Again, the intersection of economics, art, and how we honor and remember genius (with the implicit underlying anxiety over Markson’s own fate):

Before the Euro, the portrait of Yeats on Ireland’s twenty-pound note.

America’s Whitman twenty-dollar bill, when?

The Melville ten?

I think the Melville ten is a grand idea. I’d put Hawthorne on the twenty and Emerson on the penny.

On death-dialing:

A quirky new impulse of Novelist’s, at news of several recent deaths — Dialing the deceased, in the likelihood that no one would have yet disconnected their answering machines — and contemplating their voices one eerie final time.

The voice of an agitated colleague? Friend? Student? Is the quote a composite of complaints? Is it verbatim?:

Listen, I bought your latest book. But I quit after about six pages. That’s all there is, those little things?

Many of us have wondered:

Why did Harper Lee never write another novel?

It is possible she never wrote that first one.

Again, money and writers:

America’s Emily Dickinson dime?

We could put Thoreau on the nickel and Poe on the fifty.

Conclusions as a kind of interception; the author offstage, off scene, ob skena — obscene:

Novelist’s personal genre. In which part of the experiment is to continue keeping him offstage to the greatest extent possible — while compelling the attentive reader to perhaps catch his breath when things achieve an ending nonetheless.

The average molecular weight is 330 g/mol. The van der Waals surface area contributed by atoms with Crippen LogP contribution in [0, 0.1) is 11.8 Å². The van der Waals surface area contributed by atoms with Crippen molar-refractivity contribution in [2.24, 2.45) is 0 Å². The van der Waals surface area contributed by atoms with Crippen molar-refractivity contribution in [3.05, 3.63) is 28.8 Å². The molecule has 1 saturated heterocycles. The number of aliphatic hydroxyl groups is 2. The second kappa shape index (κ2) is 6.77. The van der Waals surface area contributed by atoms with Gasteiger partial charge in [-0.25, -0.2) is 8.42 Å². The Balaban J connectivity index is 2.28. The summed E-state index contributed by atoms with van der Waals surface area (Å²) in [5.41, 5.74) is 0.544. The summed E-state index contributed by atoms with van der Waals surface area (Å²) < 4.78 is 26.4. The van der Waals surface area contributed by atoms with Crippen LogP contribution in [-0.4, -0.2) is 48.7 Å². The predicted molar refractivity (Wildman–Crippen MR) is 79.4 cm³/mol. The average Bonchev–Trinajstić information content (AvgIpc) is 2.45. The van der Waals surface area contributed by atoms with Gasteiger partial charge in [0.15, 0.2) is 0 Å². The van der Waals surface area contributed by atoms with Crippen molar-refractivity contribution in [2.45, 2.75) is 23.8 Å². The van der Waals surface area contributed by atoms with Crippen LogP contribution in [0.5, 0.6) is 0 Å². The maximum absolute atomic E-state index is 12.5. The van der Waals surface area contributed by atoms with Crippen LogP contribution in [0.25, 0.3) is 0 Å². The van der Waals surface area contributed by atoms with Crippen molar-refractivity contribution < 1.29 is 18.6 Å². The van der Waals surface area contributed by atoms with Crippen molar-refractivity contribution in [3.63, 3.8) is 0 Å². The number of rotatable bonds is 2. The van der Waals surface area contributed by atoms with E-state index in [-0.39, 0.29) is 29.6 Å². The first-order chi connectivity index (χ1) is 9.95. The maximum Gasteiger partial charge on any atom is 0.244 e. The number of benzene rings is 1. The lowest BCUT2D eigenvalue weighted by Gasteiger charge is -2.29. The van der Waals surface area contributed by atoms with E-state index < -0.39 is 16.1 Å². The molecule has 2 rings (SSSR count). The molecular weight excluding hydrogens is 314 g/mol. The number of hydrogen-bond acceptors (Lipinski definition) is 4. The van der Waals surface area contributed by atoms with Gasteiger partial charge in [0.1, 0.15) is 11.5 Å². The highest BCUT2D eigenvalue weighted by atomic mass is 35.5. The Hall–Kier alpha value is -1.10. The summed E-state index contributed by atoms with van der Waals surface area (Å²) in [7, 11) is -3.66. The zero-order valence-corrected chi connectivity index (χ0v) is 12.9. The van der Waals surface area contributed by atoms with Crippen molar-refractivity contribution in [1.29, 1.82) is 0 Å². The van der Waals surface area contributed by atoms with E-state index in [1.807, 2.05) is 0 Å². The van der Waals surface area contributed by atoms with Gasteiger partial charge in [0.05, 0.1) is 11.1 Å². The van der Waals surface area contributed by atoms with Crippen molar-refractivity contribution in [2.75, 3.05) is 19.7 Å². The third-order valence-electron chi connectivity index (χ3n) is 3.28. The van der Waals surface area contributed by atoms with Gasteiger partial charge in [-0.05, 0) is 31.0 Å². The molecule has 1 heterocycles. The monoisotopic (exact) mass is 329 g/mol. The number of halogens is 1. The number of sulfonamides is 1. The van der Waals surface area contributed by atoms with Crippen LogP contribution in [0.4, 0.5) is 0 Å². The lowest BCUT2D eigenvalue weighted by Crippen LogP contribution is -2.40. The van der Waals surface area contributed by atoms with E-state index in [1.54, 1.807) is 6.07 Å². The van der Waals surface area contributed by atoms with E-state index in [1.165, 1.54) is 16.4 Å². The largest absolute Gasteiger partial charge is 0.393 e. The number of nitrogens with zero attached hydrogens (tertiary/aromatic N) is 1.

Conclusions are the weak point of most authors.

George Eliot said.

If you know what you’re doing, you don’t get intercepted.

Said Johnny Unitas.

I feel like I’ve skated over the book, failed to plumb it at all: But I also protest that the book is a work of autocriticism, a work that decenters its themes, bats them around, analyzes them, tosses them back to the reader, sometimes bitter, sometimes melancholy, always erudite and engaging.

I cite from the end now. Can the end be spoiled? Markson tells us this is his last, that he will die (“Old. Tired. Sick. Alone. Broke.”). He dies a few years after the publication of The Last Novel. (He dies on the day my son is born, or, rather, his body is found on the day my son is born. He is very much alone. The New York Times publishes his obituary on my birthday). The novel ends with a series of citations that mull on death:

Dispraised, infirm, unfriended age.

Sophocles calls it.

Unregarded age in corners thrown.

Shakespeare echoes.

And what it means to be an artist, a writer, a critic, to write in and on and through others’ books:

The worn copy of Donne’s verses, inked throughout with notes in Coleridge’s handwriting. And at the rear:

I shall die soon, my dear Charles Lamb, and then you will not be sorry that I bescribbled your book.